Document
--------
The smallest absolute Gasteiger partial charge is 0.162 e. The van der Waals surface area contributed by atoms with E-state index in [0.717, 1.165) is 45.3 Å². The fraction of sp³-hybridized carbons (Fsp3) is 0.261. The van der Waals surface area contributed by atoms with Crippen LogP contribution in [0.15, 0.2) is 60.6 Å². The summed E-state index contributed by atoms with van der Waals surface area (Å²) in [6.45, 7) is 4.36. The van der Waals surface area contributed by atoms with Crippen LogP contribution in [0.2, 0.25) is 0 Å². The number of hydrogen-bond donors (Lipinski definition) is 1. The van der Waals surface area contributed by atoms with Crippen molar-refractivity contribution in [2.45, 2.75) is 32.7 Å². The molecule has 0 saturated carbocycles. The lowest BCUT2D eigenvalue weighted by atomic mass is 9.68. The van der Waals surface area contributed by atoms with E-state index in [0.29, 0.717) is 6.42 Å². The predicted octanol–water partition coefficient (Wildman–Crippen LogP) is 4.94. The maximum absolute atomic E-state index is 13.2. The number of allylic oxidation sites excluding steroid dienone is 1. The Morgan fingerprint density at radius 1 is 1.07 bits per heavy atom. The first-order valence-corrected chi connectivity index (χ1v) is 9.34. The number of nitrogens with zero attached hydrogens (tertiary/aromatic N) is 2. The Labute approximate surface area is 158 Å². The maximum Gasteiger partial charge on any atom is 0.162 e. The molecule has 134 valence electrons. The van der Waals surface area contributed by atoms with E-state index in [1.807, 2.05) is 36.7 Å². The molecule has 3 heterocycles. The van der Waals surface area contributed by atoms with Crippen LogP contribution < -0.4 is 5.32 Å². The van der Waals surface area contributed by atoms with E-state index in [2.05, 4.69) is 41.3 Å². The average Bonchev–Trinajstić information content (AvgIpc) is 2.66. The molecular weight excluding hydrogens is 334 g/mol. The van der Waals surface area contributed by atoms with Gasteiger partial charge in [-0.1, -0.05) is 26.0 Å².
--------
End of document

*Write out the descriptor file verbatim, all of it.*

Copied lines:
The smallest absolute Gasteiger partial charge is 0.162 e. The van der Waals surface area contributed by atoms with E-state index in [0.717, 1.165) is 45.3 Å². The fraction of sp³-hybridized carbons (Fsp3) is 0.261. The van der Waals surface area contributed by atoms with Crippen LogP contribution in [0.15, 0.2) is 60.6 Å². The summed E-state index contributed by atoms with van der Waals surface area (Å²) in [6.45, 7) is 4.36. The van der Waals surface area contributed by atoms with Crippen LogP contribution in [0.2, 0.25) is 0 Å². The number of hydrogen-bond donors (Lipinski definition) is 1. The van der Waals surface area contributed by atoms with Crippen molar-refractivity contribution in [2.45, 2.75) is 32.7 Å². The molecule has 0 saturated carbocycles. The lowest BCUT2D eigenvalue weighted by atomic mass is 9.68. The van der Waals surface area contributed by atoms with E-state index in [0.29, 0.717) is 6.42 Å². The predicted octanol–water partition coefficient (Wildman–Crippen LogP) is 4.94. The maximum absolute atomic E-state index is 13.2. The number of allylic oxidation sites excluding steroid dienone is 1. The Morgan fingerprint density at radius 1 is 1.07 bits per heavy atom. The first-order valence-corrected chi connectivity index (χ1v) is 9.34. The number of nitrogens with zero attached hydrogens (tertiary/aromatic N) is 2. The Labute approximate surface area is 158 Å². The maximum Gasteiger partial charge on any atom is 0.162 e. The molecule has 134 valence electrons. The van der Waals surface area contributed by atoms with E-state index in [1.807, 2.05) is 36.7 Å². The molecule has 3 heterocycles. The van der Waals surface area contributed by atoms with Crippen LogP contribution < -0.4 is 5.32 Å². The van der Waals surface area contributed by atoms with E-state index in [2.05, 4.69) is 41.3 Å². The average Bonchev–Trinajstić information content (AvgIpc) is 2.66. The molecular weight excluding hydrogens is 334 g/mol. The van der Waals surface area contributed by atoms with Gasteiger partial charge in [-0.1, -0.05) is 26.0 Å².